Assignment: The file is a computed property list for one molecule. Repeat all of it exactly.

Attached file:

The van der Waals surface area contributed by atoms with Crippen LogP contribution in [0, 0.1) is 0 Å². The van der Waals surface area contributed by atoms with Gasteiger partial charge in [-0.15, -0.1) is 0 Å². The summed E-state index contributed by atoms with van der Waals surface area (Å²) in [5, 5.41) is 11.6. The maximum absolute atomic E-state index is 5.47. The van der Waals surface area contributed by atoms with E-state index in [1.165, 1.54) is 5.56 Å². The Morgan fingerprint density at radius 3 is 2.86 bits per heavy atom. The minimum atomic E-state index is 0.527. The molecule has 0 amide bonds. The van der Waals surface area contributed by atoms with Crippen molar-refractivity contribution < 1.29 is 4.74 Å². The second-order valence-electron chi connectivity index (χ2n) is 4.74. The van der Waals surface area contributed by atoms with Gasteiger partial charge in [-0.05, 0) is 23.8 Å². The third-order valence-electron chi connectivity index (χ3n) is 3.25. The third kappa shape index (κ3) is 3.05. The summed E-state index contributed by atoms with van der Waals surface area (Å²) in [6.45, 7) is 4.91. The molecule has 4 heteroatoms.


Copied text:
The van der Waals surface area contributed by atoms with Crippen LogP contribution in [0, 0.1) is 0 Å². The van der Waals surface area contributed by atoms with Gasteiger partial charge in [-0.15, -0.1) is 0 Å². The summed E-state index contributed by atoms with van der Waals surface area (Å²) in [5, 5.41) is 11.6. The maximum absolute atomic E-state index is 5.47. The van der Waals surface area contributed by atoms with E-state index in [1.165, 1.54) is 5.56 Å². The Morgan fingerprint density at radius 3 is 2.86 bits per heavy atom. The minimum atomic E-state index is 0.527. The molecule has 0 amide bonds. The van der Waals surface area contributed by atoms with Crippen molar-refractivity contribution < 1.29 is 4.74 Å². The second-order valence-electron chi connectivity index (χ2n) is 4.74. The van der Waals surface area contributed by atoms with Gasteiger partial charge in [-0.05, 0) is 23.8 Å². The third-order valence-electron chi connectivity index (χ3n) is 3.25. The third kappa shape index (κ3) is 3.05. The summed E-state index contributed by atoms with van der Waals surface area (Å²) in [6.45, 7) is 4.91. The molecule has 4 heteroatoms.